The property arm of the gas company has revealed a plan to release 200 acres of brownfield sites across the region, and bring forward around 1,000 homes through a range of partnerships.
National Grid has a large portfolio of available plots across the country, including 40 in the North West, which vary in scale and were formerly used for gas works and gas holders.
The wholly-owned National Grid Property has worked for a number of years offloading the sites through direct sale, however is now looking to enter into joint ventures with partners across the public and private sectors to deliver homes on the land.
The search for potential partnerships is being led by Ben Gaunt, head of land development. According to Gaunt, the decision to move into the delivery of homes was inspired by National Grid’s St William joint venture with Berkeley Group in London, which gave the company appetite to “move up the risk curve”.
While the South East joint venture is progressing higher-value homes, in the North West Gaunt said National Grid was looking to progress a range of housing types and tenures, with conversations already ongoing with local authorities, housing associations, and private developers.
“After being involved in selling the sites, we now want to be involved in the whole life-cycle of the development, with more say in the types of homes and their impact on communities” Gaunt told Place North West.
“We’re keen to spend time and effort unlocking the sites, making them viable, and finding the right partner to bring the scheme forward in a way that works. We’re particularly looking for people with a good social agenda, as type and quality are important.”
Gaunt stressed that due to their previous uses, the sites are not “oven-ready.”
“They need thought, there are obviously viability challenges. Work has been under way remediating the sites to a statutory level, but there may also be sub-structures and other aspects which need work.
“Without intervention the sites would remain as they are, and as they’re all brownfield, in urban locations, there’s massive potential and that would be a huge shame. But we need partners to enable that.”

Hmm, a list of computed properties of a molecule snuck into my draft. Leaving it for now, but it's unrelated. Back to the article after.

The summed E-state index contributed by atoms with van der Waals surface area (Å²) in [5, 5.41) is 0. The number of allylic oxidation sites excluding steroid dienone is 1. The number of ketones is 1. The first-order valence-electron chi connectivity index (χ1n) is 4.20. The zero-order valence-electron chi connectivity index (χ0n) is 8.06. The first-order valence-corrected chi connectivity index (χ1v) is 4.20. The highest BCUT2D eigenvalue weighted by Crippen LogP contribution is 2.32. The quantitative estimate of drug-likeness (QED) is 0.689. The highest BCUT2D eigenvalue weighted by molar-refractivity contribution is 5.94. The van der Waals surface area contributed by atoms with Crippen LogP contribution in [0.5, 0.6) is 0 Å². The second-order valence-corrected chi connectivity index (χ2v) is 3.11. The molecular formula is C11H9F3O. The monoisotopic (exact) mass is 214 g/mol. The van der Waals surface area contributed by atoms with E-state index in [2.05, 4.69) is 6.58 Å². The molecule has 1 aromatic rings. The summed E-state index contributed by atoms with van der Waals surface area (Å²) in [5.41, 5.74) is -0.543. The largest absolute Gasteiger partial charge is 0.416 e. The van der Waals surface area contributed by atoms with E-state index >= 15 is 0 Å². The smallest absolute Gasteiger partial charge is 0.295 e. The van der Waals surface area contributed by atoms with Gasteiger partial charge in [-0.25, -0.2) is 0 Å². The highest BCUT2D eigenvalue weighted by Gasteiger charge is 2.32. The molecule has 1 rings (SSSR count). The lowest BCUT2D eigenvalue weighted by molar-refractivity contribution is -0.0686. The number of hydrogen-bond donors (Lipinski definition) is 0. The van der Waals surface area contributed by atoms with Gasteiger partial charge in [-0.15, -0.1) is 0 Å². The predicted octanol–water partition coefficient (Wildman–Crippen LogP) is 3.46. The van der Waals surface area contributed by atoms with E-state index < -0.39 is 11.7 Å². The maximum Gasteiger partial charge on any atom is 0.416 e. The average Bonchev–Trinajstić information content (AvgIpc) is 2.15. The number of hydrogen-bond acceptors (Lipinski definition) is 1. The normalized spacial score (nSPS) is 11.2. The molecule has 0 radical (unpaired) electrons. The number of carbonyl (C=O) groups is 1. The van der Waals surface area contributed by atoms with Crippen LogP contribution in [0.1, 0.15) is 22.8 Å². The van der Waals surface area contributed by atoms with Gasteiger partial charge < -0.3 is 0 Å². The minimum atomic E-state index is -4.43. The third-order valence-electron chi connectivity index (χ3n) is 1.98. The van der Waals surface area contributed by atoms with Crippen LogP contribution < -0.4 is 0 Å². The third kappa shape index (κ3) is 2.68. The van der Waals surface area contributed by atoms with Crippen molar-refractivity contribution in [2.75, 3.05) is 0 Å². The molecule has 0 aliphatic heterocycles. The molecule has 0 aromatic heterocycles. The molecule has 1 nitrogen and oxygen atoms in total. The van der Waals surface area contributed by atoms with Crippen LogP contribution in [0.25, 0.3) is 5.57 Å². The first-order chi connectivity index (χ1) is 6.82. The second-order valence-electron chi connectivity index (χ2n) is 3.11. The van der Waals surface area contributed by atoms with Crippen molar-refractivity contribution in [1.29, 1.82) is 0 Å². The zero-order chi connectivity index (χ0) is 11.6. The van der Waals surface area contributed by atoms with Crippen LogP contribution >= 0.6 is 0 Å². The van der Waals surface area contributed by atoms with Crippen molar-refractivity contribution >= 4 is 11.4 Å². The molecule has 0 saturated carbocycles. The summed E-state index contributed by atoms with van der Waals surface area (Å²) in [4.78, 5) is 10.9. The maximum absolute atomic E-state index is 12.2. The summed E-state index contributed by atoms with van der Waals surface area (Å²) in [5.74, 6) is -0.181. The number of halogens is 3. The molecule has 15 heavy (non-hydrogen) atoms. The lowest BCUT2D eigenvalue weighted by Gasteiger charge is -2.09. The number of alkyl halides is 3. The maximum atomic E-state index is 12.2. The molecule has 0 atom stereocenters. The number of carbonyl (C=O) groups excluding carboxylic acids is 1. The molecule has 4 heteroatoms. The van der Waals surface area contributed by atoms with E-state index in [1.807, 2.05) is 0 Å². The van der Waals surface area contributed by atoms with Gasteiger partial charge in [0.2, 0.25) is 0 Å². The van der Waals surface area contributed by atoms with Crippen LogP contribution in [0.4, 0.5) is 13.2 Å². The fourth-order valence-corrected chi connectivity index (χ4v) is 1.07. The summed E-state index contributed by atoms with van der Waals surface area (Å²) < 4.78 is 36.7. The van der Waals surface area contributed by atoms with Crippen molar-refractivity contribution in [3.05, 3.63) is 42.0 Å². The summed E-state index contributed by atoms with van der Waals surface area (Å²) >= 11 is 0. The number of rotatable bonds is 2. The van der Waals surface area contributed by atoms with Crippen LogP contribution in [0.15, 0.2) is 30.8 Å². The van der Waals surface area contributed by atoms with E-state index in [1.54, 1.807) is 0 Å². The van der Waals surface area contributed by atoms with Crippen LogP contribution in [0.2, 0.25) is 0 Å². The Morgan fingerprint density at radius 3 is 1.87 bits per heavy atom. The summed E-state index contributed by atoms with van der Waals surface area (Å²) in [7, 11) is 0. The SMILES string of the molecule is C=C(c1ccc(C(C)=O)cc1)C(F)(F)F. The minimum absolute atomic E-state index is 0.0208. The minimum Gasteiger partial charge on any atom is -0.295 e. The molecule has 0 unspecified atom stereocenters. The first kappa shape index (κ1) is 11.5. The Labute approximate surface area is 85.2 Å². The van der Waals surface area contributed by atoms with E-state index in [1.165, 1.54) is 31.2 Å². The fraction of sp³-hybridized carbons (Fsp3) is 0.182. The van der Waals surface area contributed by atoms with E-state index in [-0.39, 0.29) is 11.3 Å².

The sites range in size, from 16 acres in Garston, to 10 acres in Birkenhead, seven acres in Barrow and three in Stretford.
Prominent sites include the gas holders on Bradford Road near Manchester City FC’s Etihad stadium, which are seen as a local landmark.
Manchester City Council has previously described the gas holders as “constraints” to its developments plans in the surrounding area, including the Etihad expansion plans and residential projects with Manchester Life, the joint venture with club owner Abu Dhabi Investment Company.
Including remediation, Gaunt said the National Grid sites would be largely deliverable in the next five years, and could have capacity for around 1,000 homes.
Nationally, a number of the former gas holders are listed, and a prominent example of how the structure can be incorporated into development and public realm can be seen at Gasholder Park in King’s Cross, although Gaunt suggested building in and around the frame may be often challenging due to viability challenges.
As the gas holders are often locally-loved, Gaunt said National Grid worked closely with communities and heritage organisations to capture stories about the sites, and ensure their preservation in the National Gas Museum should the frames need to be demolished.
National Grid has launched a website and interactive map showcasing the range of available sites across the North West, and according to Gaunt, the organisation is open to both general enquiries and site-specific interest.